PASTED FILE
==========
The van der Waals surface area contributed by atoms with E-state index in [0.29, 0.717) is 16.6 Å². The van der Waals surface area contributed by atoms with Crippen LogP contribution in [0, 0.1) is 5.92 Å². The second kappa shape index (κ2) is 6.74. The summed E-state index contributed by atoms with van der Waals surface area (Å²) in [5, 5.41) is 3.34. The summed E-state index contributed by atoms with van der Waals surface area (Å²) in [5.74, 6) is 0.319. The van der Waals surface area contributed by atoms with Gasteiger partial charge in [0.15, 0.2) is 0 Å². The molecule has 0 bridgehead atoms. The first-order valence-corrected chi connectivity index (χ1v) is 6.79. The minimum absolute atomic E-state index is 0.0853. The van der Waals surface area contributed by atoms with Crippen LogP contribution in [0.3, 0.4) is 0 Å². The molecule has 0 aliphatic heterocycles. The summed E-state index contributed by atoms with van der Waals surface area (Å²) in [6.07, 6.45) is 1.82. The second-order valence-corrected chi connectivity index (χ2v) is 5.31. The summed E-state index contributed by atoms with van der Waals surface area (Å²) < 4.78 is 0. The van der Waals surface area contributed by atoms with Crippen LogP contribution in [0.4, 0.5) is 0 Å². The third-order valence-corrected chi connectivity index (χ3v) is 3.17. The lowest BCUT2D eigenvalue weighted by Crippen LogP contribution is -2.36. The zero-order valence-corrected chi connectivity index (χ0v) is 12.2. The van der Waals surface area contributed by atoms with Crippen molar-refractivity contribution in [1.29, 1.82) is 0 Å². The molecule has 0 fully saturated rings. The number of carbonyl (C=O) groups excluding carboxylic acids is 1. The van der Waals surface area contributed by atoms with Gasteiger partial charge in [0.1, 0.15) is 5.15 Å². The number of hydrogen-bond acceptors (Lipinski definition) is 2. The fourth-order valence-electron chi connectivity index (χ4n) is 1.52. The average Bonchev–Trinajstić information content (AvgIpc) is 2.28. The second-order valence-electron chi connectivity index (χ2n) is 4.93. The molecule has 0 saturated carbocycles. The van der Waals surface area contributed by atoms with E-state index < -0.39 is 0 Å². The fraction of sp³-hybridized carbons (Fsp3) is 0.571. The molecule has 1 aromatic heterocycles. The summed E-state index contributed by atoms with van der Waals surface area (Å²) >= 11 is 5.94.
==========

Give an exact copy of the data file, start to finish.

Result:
The van der Waals surface area contributed by atoms with E-state index in [0.29, 0.717) is 16.6 Å². The van der Waals surface area contributed by atoms with Crippen LogP contribution in [0, 0.1) is 5.92 Å². The second kappa shape index (κ2) is 6.74. The summed E-state index contributed by atoms with van der Waals surface area (Å²) in [5, 5.41) is 3.34. The summed E-state index contributed by atoms with van der Waals surface area (Å²) in [5.74, 6) is 0.319. The van der Waals surface area contributed by atoms with Gasteiger partial charge in [0.15, 0.2) is 0 Å². The molecule has 0 bridgehead atoms. The first-order valence-corrected chi connectivity index (χ1v) is 6.79. The minimum absolute atomic E-state index is 0.0853. The van der Waals surface area contributed by atoms with Crippen LogP contribution in [0.3, 0.4) is 0 Å². The molecule has 0 aliphatic heterocycles. The summed E-state index contributed by atoms with van der Waals surface area (Å²) in [6.07, 6.45) is 1.82. The second-order valence-corrected chi connectivity index (χ2v) is 5.31. The summed E-state index contributed by atoms with van der Waals surface area (Å²) < 4.78 is 0. The van der Waals surface area contributed by atoms with Crippen LogP contribution in [0.4, 0.5) is 0 Å². The third-order valence-corrected chi connectivity index (χ3v) is 3.17. The lowest BCUT2D eigenvalue weighted by Crippen LogP contribution is -2.36. The zero-order valence-corrected chi connectivity index (χ0v) is 12.2. The van der Waals surface area contributed by atoms with Crippen molar-refractivity contribution in [1.29, 1.82) is 0 Å². The molecule has 0 fully saturated rings. The number of carbonyl (C=O) groups excluding carboxylic acids is 1. The van der Waals surface area contributed by atoms with Gasteiger partial charge in [0.1, 0.15) is 5.15 Å². The number of hydrogen-bond acceptors (Lipinski definition) is 2. The fourth-order valence-electron chi connectivity index (χ4n) is 1.52. The average Bonchev–Trinajstić information content (AvgIpc) is 2.28. The second-order valence-electron chi connectivity index (χ2n) is 4.93. The molecule has 0 saturated carbocycles. The van der Waals surface area contributed by atoms with E-state index < -0.39 is 0 Å². The fraction of sp³-hybridized carbons (Fsp3) is 0.571. The molecule has 1 aromatic heterocycles. The summed E-state index contributed by atoms with van der Waals surface area (Å²) >= 11 is 5.94.